Archive papers reveal that No10 was concerned about Monica Lewinsky’s affair and whether it could harm Tony Blair.

  • Bill Clinton had an affair in 1998 with Monica Lewinsky, a 22-year old intern. 
  • Secretly, Aides instructed US lawyers in secret to assess how trouble the president was in
  • Also dropped is the plan for Cherie Blair, to participate in the White House internship scheme seminar
  • Mr Blair’s chief of staff Jonathan Powell advised him to ‘weigh in for President’ 

Blair’s administration was concerned that Clinton could associate him with Monica Lewinsky.

As the details were being finalized for the February 1998 trip to the United States, US attorneys received instructions from Aides that they assess how troubled the president was over the affair with his intern.

Plans for Cherie Blair’s attendance at a seminar about a White House intern program were cancelled. 

He was falsely denied having an affair with Miss Lewinsky and was later impeached.

Papers released by the National Archives show Mr Blair’s chief of staff Jonathan Powell advised him to ‘weigh in for the President’ at their joint press conference.

In the event, Mr Blair called Mr Clinton ‘someone I can trust, someone I can rely upon, someone I am proud to call not just a colleague but a friend’.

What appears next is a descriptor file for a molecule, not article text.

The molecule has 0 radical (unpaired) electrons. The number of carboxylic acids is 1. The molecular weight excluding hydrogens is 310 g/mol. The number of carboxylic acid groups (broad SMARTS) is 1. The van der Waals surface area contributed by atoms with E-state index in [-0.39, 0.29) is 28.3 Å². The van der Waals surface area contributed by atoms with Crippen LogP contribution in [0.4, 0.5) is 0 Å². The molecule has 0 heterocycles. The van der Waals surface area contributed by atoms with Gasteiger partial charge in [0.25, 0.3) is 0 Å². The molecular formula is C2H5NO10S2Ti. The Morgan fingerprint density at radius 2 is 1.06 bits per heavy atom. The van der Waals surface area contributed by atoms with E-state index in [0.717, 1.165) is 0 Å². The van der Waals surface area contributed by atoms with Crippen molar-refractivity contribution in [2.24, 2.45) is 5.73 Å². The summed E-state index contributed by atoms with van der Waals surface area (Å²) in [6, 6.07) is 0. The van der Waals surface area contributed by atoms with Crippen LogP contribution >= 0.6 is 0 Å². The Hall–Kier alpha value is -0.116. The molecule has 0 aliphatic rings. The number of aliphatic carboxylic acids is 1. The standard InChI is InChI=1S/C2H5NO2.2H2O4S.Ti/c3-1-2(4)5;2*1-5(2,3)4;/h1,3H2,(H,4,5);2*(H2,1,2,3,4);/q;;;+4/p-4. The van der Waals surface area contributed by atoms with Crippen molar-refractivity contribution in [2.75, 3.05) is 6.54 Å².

Prime Minister Tony Blair (left) and American President Bill Clinton during the former's first visit to the White House in May 1998

Tony Blair, the Prime Minister (left) with Bill Clinton, the American President at the White House during Bill’s May 1998 visit.

In January 1998, as preparations for the February visit were being finalised, Mr Clinton stated that he ‘did not have sexual relations with that woman, Ms. Lewinsky.’

He was later impeached and charged with perjury. However, he was ultimately acquitted.

Ahead of the trip, Jonathan Powell, the prime minister’s chief of staff, noted the White House was hoping for a ‘Bill and Tony show’ to shore up Mr Clinton’s position.

He took the precaution of commissioning a Washington law firm, Sutherland, Asbill and Brennan LLP, to advise on the extent of the president’s legal predicament.

Summarising the legal situation ahead of Mr Blair’s trip, the lawyers stated that if Mr Clinton had lied about his relationship with Ms Lewinsky, he would be charged with perjury.

‘You remember that Al Capone was eventually convicted of tax evasion. It is no different in this case,’ John McInespie, a lawyer at the firm, wrote.

‘So far our people say that there is no “smoking gun” to charge Clinton with anything, but that might not be the case by the time of the forthcoming visit of the Prime Minister.’

They concluded: ‘Please remember that Nixon only resigned after the Supreme Court ordered the release of the tapes. So far, there are no relevant tapes in this case.’